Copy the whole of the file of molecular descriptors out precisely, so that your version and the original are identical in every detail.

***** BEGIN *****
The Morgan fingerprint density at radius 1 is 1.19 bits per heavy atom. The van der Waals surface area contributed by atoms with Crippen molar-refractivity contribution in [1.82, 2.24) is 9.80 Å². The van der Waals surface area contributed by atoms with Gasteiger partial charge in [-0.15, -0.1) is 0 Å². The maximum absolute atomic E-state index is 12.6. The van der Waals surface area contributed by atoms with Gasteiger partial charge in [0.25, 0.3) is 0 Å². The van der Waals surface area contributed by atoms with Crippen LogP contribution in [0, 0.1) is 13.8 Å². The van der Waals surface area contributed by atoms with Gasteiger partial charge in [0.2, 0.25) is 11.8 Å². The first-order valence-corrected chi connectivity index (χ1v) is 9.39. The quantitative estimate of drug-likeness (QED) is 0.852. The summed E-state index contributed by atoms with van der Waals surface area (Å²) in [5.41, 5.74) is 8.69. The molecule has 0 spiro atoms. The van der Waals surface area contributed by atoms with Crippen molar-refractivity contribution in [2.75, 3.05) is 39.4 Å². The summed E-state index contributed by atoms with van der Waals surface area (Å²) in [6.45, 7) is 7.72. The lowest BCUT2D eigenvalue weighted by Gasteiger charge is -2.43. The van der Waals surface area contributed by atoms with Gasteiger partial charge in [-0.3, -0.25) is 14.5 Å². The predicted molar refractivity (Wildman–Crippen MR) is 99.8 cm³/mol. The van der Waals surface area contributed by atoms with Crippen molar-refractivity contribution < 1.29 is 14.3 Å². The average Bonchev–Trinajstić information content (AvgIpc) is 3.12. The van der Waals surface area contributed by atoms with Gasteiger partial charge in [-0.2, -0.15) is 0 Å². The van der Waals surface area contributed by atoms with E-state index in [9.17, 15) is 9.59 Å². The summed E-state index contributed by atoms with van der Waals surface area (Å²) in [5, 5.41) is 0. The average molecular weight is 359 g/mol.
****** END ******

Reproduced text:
The Morgan fingerprint density at radius 1 is 1.19 bits per heavy atom. The van der Waals surface area contributed by atoms with Crippen molar-refractivity contribution in [1.82, 2.24) is 9.80 Å². The van der Waals surface area contributed by atoms with Gasteiger partial charge in [-0.15, -0.1) is 0 Å². The maximum absolute atomic E-state index is 12.6. The van der Waals surface area contributed by atoms with Gasteiger partial charge in [0.25, 0.3) is 0 Å². The van der Waals surface area contributed by atoms with Crippen LogP contribution in [0, 0.1) is 13.8 Å². The van der Waals surface area contributed by atoms with Gasteiger partial charge in [0.2, 0.25) is 11.8 Å². The first-order valence-corrected chi connectivity index (χ1v) is 9.39. The quantitative estimate of drug-likeness (QED) is 0.852. The summed E-state index contributed by atoms with van der Waals surface area (Å²) in [5.41, 5.74) is 8.69. The molecule has 0 spiro atoms. The van der Waals surface area contributed by atoms with Crippen molar-refractivity contribution in [2.75, 3.05) is 39.4 Å². The summed E-state index contributed by atoms with van der Waals surface area (Å²) in [6.45, 7) is 7.72. The lowest BCUT2D eigenvalue weighted by Gasteiger charge is -2.43. The van der Waals surface area contributed by atoms with Gasteiger partial charge in [-0.3, -0.25) is 14.5 Å². The predicted molar refractivity (Wildman–Crippen MR) is 99.8 cm³/mol. The van der Waals surface area contributed by atoms with Crippen molar-refractivity contribution < 1.29 is 14.3 Å². The average Bonchev–Trinajstić information content (AvgIpc) is 3.12. The van der Waals surface area contributed by atoms with Gasteiger partial charge in [-0.2, -0.15) is 0 Å². The van der Waals surface area contributed by atoms with E-state index in [9.17, 15) is 9.59 Å². The summed E-state index contributed by atoms with van der Waals surface area (Å²) in [5, 5.41) is 0. The average molecular weight is 359 g/mol.